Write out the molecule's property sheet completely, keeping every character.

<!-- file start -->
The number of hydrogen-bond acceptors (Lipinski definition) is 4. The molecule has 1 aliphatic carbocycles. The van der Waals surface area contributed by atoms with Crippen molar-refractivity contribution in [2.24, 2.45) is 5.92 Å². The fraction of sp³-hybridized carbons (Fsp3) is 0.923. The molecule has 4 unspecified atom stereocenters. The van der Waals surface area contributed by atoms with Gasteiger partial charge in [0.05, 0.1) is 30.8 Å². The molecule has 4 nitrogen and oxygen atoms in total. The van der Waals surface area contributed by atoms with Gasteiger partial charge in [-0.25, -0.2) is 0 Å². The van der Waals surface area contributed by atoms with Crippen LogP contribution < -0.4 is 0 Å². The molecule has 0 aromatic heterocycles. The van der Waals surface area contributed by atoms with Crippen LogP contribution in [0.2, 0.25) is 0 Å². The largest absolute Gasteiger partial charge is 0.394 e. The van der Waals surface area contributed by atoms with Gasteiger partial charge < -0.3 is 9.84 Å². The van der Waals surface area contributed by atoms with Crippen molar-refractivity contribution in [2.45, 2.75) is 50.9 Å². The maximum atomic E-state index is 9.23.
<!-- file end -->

The number of hydrogen-bond acceptors (Lipinski definition) is 4. The molecule has 1 aliphatic carbocycles. The van der Waals surface area contributed by atoms with Crippen molar-refractivity contribution in [2.24, 2.45) is 5.92 Å². The fraction of sp³-hybridized carbons (Fsp3) is 0.923. The molecule has 4 unspecified atom stereocenters. The van der Waals surface area contributed by atoms with Gasteiger partial charge in [0.05, 0.1) is 30.8 Å². The molecule has 4 nitrogen and oxygen atoms in total. The van der Waals surface area contributed by atoms with Gasteiger partial charge in [-0.25, -0.2) is 0 Å². The van der Waals surface area contributed by atoms with Crippen LogP contribution < -0.4 is 0 Å². The molecule has 0 aromatic heterocycles. The van der Waals surface area contributed by atoms with Crippen LogP contribution in [0.2, 0.25) is 0 Å². The largest absolute Gasteiger partial charge is 0.394 e. The van der Waals surface area contributed by atoms with Gasteiger partial charge < -0.3 is 9.84 Å². The van der Waals surface area contributed by atoms with Crippen molar-refractivity contribution in [2.45, 2.75) is 50.9 Å². The maximum atomic E-state index is 9.23.